Peter Garland
New World
Memorably described by Kyle Gann as "the conscience of American music", Peter Garland is a singular figure in American composition, his unashamedly tonal – not functional tonal à la Schenker but definitely something you can sing along with – music revealing the influences of his teachers and mentors, who included Conlon Nancarrow, Dane Rudhyar, Lou Harrison and his teachers at CalArts, James Tenney and Harold Budd. Indeed, Garland was writing what Gann and others would later call "postminimal" music (think Bang On A Can, Cold Blue, John Adams – both of them) before most folks were even talking about minimal music (shades of Jean-François Lyotard's line about postmodernism preceding modernism).
Though his importance in American music is not open to question, not only as a composer but as editor and publisher of Soundings Press for 20 years, Garland hasn't exactly flooded the market with recordings. But what has appeared has always been quality stuff, and so it is of this latest offering, which brings together Waves Breaking on Rocks (Elegy for All of Us) (2003), a six-movement suite for pianist (and, on "Sierra Madre", obbligato violin) performed with characteristic precision and delicacy by frequent champion of Garland's music Aki Takahashi, and 1988's Roque Dalton Songs (1988), which set poems in English and Spanish by the Salvadoran poet / revolutionary Dalton for tenor (John Duykers) and 11-piece (including four percussionists) ensemble. With its disarmingly simple parallel triads (harmony teacher's nightmare) and gently unravelling let's-see-where-this-goes form, Garland's music defies traditional analysis – it's simply beautiful for what it is (provided, that is, you like smell-the-cowshit diatonic harmony – Copland and Roy Harris aren't too far away), like a milk moustache on a small child or an unexpected ray of sunlight.–DW

Ryan Scott
There's far too little music by Maki Ishii (1936 – 2003) available on disc, which makes the appearance of these three works for solo percussionist and ensemble / orchestra especially welcome. The works in question are Saidōki (Demon) (1989), which eventually was incorporated in 1992's Floating Wind, 1988's Concertante for solo marimba and six percussionists, and the Percussion Concerto South – Fire – Summer (1992), all splendidly performed by Toronto-based virtuoso Ryan Scott and the Esprit Orchestra conducted by Alex Pauk.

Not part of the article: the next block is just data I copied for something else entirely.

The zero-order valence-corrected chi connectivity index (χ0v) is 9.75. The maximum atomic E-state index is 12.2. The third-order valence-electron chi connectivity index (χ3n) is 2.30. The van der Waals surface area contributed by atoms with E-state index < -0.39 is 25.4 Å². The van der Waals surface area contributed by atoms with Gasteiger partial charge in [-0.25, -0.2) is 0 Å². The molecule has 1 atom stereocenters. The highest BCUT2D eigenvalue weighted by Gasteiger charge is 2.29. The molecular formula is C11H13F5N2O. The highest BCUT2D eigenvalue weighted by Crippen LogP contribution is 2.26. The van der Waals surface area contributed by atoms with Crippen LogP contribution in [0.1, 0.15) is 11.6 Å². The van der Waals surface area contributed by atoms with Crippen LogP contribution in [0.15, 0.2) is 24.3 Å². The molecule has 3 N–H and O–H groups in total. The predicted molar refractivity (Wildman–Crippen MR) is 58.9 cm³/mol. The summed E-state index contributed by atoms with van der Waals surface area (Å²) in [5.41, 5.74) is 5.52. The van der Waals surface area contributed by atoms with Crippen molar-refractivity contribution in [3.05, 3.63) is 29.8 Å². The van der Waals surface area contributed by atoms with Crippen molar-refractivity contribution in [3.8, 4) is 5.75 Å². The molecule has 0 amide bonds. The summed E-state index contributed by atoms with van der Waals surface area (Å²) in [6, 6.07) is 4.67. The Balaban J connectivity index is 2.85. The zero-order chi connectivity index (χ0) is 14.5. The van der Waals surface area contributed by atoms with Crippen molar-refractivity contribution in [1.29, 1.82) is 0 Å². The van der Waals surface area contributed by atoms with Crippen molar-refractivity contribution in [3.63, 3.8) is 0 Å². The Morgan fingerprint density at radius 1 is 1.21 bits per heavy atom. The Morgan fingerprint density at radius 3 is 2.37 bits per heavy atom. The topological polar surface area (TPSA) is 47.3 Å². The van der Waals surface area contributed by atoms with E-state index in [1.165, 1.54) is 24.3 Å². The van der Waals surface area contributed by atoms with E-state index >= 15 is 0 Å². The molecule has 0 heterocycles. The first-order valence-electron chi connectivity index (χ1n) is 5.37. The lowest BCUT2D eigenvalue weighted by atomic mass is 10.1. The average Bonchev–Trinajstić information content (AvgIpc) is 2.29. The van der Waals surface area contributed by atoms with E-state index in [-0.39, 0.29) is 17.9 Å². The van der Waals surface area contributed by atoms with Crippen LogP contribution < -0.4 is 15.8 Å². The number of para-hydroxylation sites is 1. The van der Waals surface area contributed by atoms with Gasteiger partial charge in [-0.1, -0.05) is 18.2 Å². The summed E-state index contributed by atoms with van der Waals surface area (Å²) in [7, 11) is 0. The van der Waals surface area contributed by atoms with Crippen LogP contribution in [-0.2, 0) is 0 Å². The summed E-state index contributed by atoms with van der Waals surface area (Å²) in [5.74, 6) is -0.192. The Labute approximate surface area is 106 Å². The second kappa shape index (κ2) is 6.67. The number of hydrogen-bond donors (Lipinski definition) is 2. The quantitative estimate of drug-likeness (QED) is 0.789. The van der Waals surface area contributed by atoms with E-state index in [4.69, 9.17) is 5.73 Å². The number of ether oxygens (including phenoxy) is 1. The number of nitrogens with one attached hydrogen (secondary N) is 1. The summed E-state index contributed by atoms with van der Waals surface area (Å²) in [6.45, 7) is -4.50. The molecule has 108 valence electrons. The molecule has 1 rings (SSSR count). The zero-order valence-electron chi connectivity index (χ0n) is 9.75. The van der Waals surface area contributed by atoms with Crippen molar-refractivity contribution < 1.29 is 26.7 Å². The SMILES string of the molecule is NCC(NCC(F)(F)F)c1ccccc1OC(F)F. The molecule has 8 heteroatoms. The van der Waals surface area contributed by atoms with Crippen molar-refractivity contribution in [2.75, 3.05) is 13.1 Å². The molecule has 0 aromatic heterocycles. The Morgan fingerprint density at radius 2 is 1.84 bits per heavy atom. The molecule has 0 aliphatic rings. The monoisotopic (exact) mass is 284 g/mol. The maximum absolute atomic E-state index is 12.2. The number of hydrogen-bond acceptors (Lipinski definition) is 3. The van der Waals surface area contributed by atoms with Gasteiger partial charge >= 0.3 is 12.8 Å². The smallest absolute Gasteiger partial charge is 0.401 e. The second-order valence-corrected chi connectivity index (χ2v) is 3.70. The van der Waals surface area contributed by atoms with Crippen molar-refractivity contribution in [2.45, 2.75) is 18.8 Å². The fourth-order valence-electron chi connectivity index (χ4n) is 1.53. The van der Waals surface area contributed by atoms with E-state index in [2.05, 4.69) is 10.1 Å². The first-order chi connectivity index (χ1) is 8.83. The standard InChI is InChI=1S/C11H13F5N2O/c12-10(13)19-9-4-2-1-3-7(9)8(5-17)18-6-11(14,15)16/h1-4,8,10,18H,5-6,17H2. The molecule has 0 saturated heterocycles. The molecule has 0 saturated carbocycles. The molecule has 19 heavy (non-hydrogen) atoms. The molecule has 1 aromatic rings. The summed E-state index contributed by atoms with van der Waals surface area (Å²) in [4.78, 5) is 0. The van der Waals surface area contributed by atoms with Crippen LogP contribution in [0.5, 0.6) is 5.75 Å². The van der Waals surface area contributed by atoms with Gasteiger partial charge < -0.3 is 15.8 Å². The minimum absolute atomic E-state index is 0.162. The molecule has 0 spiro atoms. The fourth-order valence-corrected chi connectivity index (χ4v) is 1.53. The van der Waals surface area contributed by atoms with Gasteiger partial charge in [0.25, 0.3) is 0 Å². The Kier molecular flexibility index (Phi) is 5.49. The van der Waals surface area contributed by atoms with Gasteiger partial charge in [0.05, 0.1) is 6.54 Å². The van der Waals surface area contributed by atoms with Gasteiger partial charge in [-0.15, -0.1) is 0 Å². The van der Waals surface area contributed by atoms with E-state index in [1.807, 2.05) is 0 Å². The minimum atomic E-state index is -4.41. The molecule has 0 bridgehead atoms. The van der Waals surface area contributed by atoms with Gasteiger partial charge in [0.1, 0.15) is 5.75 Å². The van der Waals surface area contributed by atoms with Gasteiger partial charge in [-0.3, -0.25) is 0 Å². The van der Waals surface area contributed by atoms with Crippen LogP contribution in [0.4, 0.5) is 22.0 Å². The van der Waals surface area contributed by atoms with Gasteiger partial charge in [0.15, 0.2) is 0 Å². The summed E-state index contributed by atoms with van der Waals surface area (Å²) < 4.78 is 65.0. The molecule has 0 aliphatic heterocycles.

Ishii, like his better-known contemporary Toru Takemitsu, was as passionately interested in Japanese (and, later in his career, Chinese) traditional music as he was well-versed in mainstream 20th century European compositional practice, and in South – Fire – Summer crunchy clusters, glissandi and Varèse-like melodic cells happily coexist with traditional Japanese scales. In the Concertante, originally written for Keiko Abe and Les Percussions de Strasbourg, Ishii goes out of his way to explore the "clash between indeterminate and determinate rhythms, and the fusion between metallic, silvery tone colours in the Western manner and the wooden tone colours in the East Asian manner." Scott's mastery of the five-octave concert grand marimba is evident throughout, but he's apparently just as good at making instruments as he is at playing them: he built many of the wooden and skin instruments on Saidoki (Demon) himself, and attacks them with relish, along with the three cidelo ihos, metallic sculptures designed by Kazuo Harada and Yasunori Yamaguchi and mounted on timpani (see pictures on the back of the CD booklet and the disc itself). Glorious stuff, check it out.–DW

Christian Wolff
Edition RZ
RZ does the business once more with this splendid double-CD selection of 17 compositions by Christian Wolff spanning a period from 1950 (the Duo for violins) to 1972 (the string quartet Lines) and featuring several different interpretations of certain pieces: Frederic Rzewski and David Tudor both tackle For Piano I (1952) and 1959's For Pianist (Rzewski has a go at this twice), while there are two readings of the Suite (I) for Prepared Piano, one by Fuat Kent and the other by Tudor, whose solo baroque organ reading of For I, 2 or 3 People (1964) makes for a nice comparison with the ensemble version by Nelly Boyd. And there are two fine takes on 1968's Edges, one culled from the old EMI recording by Gentle Fire, the other a solo recording from Nantes in 2008 by Keith Rowe. Completing the two-and-a-hour set are Rzewski's recording of For Prepared Piano (1951), and a couple of pieces from 1968's Prose Collection, Stones and Drinks and a stunning reading of 1961's Duo for Violinist and Pianist by János Négyesy and Cornelius Cardew.
It's a shame that a simple stereo mix can't do full justice to Lines, which calls for the four string players to be seated far apart from each other, allowing the listener to follow the movement in space of its delicate microtonal elements, but the Radio Bremen recording of the piece's premiere by the Società Cameristica Italiana still sparkles. Other archive recordings here aren't quite as well preserved – there's some ghostly print-through on both For Prepared Piano, a live mono recording from 1963, and Tudor's 1956 bravura reading of For Piano I (a full two minutes shorter than Rzewski's, raising some intriguing questions about tempo), which also sounds a little distant and flat at times – but that hardly matters: these were, and still are, truly outstanding performances. Tudor's organ playing on For 1, 2 or 3 People, originally released on an old CBS LP along with pieces by Kagel and Mumma, will make your hair stand on end (eat yr heart out Jean-Luc Guionnet), and after thrilling to the ensemble version of Edges by Richard Bernas, Hugh Davies, Graham Hearn, Stuart Jones and Michael Robinson you too will yearn for a decent reissue of that Gentle Fire album.